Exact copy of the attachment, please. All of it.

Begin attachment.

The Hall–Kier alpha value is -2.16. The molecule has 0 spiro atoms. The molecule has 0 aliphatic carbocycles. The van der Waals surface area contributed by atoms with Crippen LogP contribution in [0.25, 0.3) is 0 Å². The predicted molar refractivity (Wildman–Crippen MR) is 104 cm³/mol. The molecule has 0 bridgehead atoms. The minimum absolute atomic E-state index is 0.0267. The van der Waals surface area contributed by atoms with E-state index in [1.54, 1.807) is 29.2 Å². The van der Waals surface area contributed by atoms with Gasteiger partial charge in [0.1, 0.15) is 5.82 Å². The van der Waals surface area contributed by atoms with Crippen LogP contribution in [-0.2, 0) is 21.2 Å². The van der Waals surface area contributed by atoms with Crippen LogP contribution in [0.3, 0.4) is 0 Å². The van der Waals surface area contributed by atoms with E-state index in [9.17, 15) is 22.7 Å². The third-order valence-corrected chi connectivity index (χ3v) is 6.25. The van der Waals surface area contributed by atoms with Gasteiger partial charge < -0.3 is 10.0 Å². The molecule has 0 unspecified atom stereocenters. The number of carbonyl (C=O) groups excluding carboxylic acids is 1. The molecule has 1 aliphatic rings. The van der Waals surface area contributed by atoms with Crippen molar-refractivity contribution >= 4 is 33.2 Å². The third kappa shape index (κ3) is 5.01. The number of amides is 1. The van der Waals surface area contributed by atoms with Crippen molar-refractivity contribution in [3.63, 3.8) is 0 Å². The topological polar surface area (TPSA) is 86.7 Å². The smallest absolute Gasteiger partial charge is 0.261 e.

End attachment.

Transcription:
The Hall–Kier alpha value is -2.16. The molecule has 0 spiro atoms. The molecule has 0 aliphatic carbocycles. The van der Waals surface area contributed by atoms with Crippen LogP contribution in [0.25, 0.3) is 0 Å². The predicted molar refractivity (Wildman–Crippen MR) is 104 cm³/mol. The molecule has 0 bridgehead atoms. The minimum absolute atomic E-state index is 0.0267. The van der Waals surface area contributed by atoms with E-state index in [1.54, 1.807) is 29.2 Å². The van der Waals surface area contributed by atoms with Gasteiger partial charge in [0.1, 0.15) is 5.82 Å². The van der Waals surface area contributed by atoms with Crippen LogP contribution in [-0.2, 0) is 21.2 Å². The van der Waals surface area contributed by atoms with Crippen LogP contribution in [0.3, 0.4) is 0 Å². The van der Waals surface area contributed by atoms with E-state index in [9.17, 15) is 22.7 Å². The third-order valence-corrected chi connectivity index (χ3v) is 6.25. The van der Waals surface area contributed by atoms with Gasteiger partial charge < -0.3 is 10.0 Å². The molecule has 0 unspecified atom stereocenters. The number of carbonyl (C=O) groups excluding carboxylic acids is 1. The molecule has 1 aliphatic rings. The van der Waals surface area contributed by atoms with Crippen molar-refractivity contribution >= 4 is 33.2 Å². The third kappa shape index (κ3) is 5.01. The number of amides is 1. The van der Waals surface area contributed by atoms with Crippen molar-refractivity contribution in [3.63, 3.8) is 0 Å². The topological polar surface area (TPSA) is 86.7 Å². The smallest absolute Gasteiger partial charge is 0.261 e.